Even 4-year-olds dislike freeloaders

From early in life, children both hold and enforce an expectation that individuals are obligated to contribute to the common good.
A little girl planting vegetables in a garden,

(© stock.adobe.com)

Children as young as age 4 express dislike of and are willing to punish those who freeload off the work of other group members, a new Yale University study has found.

But kids also make a clear distinction between those who freeload intentionally and those who have good reasons why they can’t contribute.

This expectation of cooperation emerges by pre-school and maybe even earlier,” said Yarrow Dunham, assistant professor of psychology and senior author of the paper published in Psychological Science.

Psychologists have long wondered why humans tend to be cooperative and are willing to make sacrifices to sustain cooperation. We pay taxes, stop at red lights, help elderly neighbors — and dislike and are willing to punish those who violate these social norms. Psychologists have debated whether this occurs naturally or arises during socialization.

Dunham and Fan Yang, a Yale postdoc, designed a series of experiments to determine whether the very young — who by definition are not contributing members of a group — share this feeling about freeloaders.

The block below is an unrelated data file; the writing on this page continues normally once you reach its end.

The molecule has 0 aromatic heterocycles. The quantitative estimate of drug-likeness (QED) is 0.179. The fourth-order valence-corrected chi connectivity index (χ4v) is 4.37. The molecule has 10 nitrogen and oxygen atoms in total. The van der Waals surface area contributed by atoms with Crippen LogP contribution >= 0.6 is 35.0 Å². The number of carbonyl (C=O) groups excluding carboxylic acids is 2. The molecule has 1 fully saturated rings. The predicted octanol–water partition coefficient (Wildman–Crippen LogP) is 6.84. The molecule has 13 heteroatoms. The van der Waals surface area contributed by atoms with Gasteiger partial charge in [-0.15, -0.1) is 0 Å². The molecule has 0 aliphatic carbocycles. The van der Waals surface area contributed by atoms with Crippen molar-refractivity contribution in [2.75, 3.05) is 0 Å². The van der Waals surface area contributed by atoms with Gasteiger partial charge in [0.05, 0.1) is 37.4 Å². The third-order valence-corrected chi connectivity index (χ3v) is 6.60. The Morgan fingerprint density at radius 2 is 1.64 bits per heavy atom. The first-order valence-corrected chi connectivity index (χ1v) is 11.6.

Children from ages 4 to 10 were presented with scenarios in which they had to give up chocolates in order to get a cake or plant seeds in a garden to get tomatoes. All children expressed dislike for those who did not contribute and were even willing to give up stickers to punish them. The youngest subjects exhibited a stronger aversion to free-riders than 9- and 10-year-olds.

However, when a freeloader has a good excuse for not contributing —  e.g. her pet ate her chocolate — the aversion was greatly reduced, the researchers report.

Even young children expect cooperation and are willing to work to sustain it even at cost to themselves,” Dunham said. “I find this very positive. The seeds that sustain cooperation seem to emerge early on, and while as a society we need to sustain and nurture these values, we may not need to instill them in the first place.”


Share this with Facebook Share this with X Share this with LinkedIn Share this with Email Print this

Media Contact

Bill Hathaway: william.hathaway@yale.edu, 203-432-1322